I was discussing bugs with some students and why it is important to identify and then crack them. When the topic hovered over memory leaks, I gave examples about how the software had to be restarted to regain the memory. Memory leaks when a software acquires memory from the computer, but does not release it back after the work is done. The only way then, to release the memory, is to kill the application. One of the biggest symptoms of a memory leak is the computer gets sluggish, since the available memory for operations keeps decreasing.
Well, a certain group thought that it was not a big deal to restart the software. They did so many times with the browsers and their OSs. That it is not worth spending more effort in tracking down the memory leak and fixing it, and that the user should be told to restart after some time. There was no point discussing the details about usability or ROI with them, since their approach was based on their experience.
That is when I used the analogy of electricity. I asked them to consider if they lost electricity at regular intervals in the 24 hours. What would happen? They would not be able to do spontaneous tasks, they would have to have a schedule, and it would have to work around the electricity cuts, and work when electricity is available even if it was a suitable time by other factors. Electricity would make it impossible for them to work because that is what powered their tools. There would be no other option, unless they figured out an alternate source of energy.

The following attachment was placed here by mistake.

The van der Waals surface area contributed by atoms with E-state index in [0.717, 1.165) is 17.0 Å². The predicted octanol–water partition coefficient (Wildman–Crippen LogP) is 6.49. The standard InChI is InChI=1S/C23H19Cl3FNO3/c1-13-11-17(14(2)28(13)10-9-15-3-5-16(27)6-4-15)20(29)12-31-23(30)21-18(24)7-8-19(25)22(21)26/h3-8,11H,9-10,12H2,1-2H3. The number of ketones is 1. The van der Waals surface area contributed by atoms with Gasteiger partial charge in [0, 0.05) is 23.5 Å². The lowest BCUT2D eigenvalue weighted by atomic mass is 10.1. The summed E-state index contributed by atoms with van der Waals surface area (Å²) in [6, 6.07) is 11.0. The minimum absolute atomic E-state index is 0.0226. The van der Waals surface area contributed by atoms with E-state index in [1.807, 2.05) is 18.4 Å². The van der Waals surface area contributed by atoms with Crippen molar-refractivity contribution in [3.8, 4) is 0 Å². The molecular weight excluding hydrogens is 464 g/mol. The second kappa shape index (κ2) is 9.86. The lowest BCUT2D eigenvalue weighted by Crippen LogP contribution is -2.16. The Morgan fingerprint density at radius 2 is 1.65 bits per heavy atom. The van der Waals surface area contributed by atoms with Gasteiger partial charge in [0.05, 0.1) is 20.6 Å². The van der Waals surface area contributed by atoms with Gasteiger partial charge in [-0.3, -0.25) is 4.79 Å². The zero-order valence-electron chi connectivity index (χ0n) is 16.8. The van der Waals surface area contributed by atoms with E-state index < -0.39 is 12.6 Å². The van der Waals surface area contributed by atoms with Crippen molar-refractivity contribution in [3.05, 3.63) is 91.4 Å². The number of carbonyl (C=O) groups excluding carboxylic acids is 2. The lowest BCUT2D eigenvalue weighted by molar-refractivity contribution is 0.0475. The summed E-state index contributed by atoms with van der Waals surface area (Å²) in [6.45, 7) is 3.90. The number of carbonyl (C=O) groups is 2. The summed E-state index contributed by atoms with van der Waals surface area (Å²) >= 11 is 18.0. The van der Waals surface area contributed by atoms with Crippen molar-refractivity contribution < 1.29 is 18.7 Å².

Similarly, if a software has to be restarted or crashes regularly, business processes would have to be changed to accommodate the breaks. Not only that, the time of lapse can cause discontinuity in the business processes and transactions and a possible loss. To some extent, business processes do account for the downtime, especially during maintenance. But it is planned and it is not frequent. Bugs like memory leaks can make it impractical for businesses to continue using the software, in fact it would become a losable proposition. Luckily for the businesses, alternate software is more easily available than alternate source of energy!
This was a good session for them, and a good refresher for me too. It helps once a while to remind yourself of such things and to help you check if your priorities or alignments have changed. Today software is as, or maybe a little less, important as electricity to businesses. It not only supports, but powers them!